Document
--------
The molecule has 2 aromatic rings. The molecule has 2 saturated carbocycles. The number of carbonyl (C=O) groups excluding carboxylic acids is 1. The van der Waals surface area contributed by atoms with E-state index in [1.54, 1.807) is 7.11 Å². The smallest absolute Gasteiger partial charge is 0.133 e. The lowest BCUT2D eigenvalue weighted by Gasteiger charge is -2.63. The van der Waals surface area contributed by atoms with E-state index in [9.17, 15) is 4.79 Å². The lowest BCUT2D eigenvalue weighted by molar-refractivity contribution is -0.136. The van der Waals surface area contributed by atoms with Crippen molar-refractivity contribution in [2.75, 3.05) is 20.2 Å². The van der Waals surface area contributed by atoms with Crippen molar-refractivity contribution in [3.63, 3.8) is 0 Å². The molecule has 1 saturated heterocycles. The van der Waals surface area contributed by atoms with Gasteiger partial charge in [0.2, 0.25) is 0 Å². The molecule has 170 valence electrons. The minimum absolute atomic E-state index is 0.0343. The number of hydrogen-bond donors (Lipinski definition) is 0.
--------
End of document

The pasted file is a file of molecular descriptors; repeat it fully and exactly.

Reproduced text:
The molecule has 2 aromatic rings. The molecule has 2 saturated carbocycles. The number of carbonyl (C=O) groups excluding carboxylic acids is 1. The van der Waals surface area contributed by atoms with E-state index in [1.54, 1.807) is 7.11 Å². The smallest absolute Gasteiger partial charge is 0.133 e. The lowest BCUT2D eigenvalue weighted by Gasteiger charge is -2.63. The van der Waals surface area contributed by atoms with E-state index in [9.17, 15) is 4.79 Å². The lowest BCUT2D eigenvalue weighted by molar-refractivity contribution is -0.136. The van der Waals surface area contributed by atoms with Crippen molar-refractivity contribution in [2.75, 3.05) is 20.2 Å². The van der Waals surface area contributed by atoms with Crippen molar-refractivity contribution in [3.63, 3.8) is 0 Å². The molecule has 1 saturated heterocycles. The van der Waals surface area contributed by atoms with Gasteiger partial charge in [0.2, 0.25) is 0 Å². The molecule has 170 valence electrons. The minimum absolute atomic E-state index is 0.0343. The number of hydrogen-bond donors (Lipinski definition) is 0.